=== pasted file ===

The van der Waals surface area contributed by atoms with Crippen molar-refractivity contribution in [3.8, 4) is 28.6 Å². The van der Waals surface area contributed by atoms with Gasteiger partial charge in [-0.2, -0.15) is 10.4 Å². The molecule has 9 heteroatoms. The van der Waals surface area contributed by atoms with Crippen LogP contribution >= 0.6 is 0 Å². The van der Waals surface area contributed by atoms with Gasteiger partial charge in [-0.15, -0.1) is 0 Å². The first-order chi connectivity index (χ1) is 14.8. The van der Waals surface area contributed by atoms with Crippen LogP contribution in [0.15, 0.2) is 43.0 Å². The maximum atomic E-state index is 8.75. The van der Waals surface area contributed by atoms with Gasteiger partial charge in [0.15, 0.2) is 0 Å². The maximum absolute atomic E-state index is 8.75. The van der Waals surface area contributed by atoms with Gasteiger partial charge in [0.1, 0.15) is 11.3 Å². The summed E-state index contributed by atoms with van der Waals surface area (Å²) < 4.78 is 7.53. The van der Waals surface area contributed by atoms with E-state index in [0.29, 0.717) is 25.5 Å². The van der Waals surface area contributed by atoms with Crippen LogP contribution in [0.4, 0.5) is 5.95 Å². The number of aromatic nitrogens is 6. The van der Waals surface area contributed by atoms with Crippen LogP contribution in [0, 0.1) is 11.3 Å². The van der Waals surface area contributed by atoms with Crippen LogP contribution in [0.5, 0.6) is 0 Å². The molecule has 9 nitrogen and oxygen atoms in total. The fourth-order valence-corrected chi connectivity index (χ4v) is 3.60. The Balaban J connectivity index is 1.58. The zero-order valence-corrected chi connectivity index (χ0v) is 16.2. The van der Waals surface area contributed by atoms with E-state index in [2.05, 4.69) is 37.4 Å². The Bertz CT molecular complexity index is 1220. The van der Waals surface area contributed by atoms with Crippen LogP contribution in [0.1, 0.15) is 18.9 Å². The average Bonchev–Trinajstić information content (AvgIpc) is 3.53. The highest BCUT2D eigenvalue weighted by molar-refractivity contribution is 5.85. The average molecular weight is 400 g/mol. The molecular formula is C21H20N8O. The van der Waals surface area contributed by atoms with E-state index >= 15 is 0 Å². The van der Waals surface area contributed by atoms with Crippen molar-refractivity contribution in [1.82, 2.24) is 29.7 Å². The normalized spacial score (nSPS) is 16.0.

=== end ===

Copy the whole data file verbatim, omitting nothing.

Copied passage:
The van der Waals surface area contributed by atoms with Crippen molar-refractivity contribution in [3.8, 4) is 28.6 Å². The van der Waals surface area contributed by atoms with Gasteiger partial charge in [-0.2, -0.15) is 10.4 Å². The molecule has 9 heteroatoms. The van der Waals surface area contributed by atoms with Crippen LogP contribution >= 0.6 is 0 Å². The van der Waals surface area contributed by atoms with Gasteiger partial charge in [-0.15, -0.1) is 0 Å². The first-order chi connectivity index (χ1) is 14.8. The van der Waals surface area contributed by atoms with Crippen LogP contribution in [0.15, 0.2) is 43.0 Å². The maximum atomic E-state index is 8.75. The van der Waals surface area contributed by atoms with Gasteiger partial charge in [0.15, 0.2) is 0 Å². The maximum absolute atomic E-state index is 8.75. The van der Waals surface area contributed by atoms with Gasteiger partial charge in [0.1, 0.15) is 11.3 Å². The summed E-state index contributed by atoms with van der Waals surface area (Å²) < 4.78 is 7.53. The van der Waals surface area contributed by atoms with E-state index in [0.29, 0.717) is 25.5 Å². The van der Waals surface area contributed by atoms with Crippen LogP contribution in [0.4, 0.5) is 5.95 Å². The number of aromatic nitrogens is 6. The van der Waals surface area contributed by atoms with Crippen LogP contribution in [0, 0.1) is 11.3 Å². The van der Waals surface area contributed by atoms with Crippen LogP contribution in [0.5, 0.6) is 0 Å². The molecule has 9 nitrogen and oxygen atoms in total. The fourth-order valence-corrected chi connectivity index (χ4v) is 3.60. The Balaban J connectivity index is 1.58. The zero-order valence-corrected chi connectivity index (χ0v) is 16.2. The van der Waals surface area contributed by atoms with E-state index in [2.05, 4.69) is 37.4 Å². The Bertz CT molecular complexity index is 1220. The van der Waals surface area contributed by atoms with Crippen LogP contribution in [0.1, 0.15) is 18.9 Å². The average Bonchev–Trinajstić information content (AvgIpc) is 3.53. The highest BCUT2D eigenvalue weighted by molar-refractivity contribution is 5.85. The average molecular weight is 400 g/mol. The molecular formula is C21H20N8O. The van der Waals surface area contributed by atoms with E-state index >= 15 is 0 Å². The van der Waals surface area contributed by atoms with Crippen molar-refractivity contribution in [1.82, 2.24) is 29.7 Å². The normalized spacial score (nSPS) is 16.0.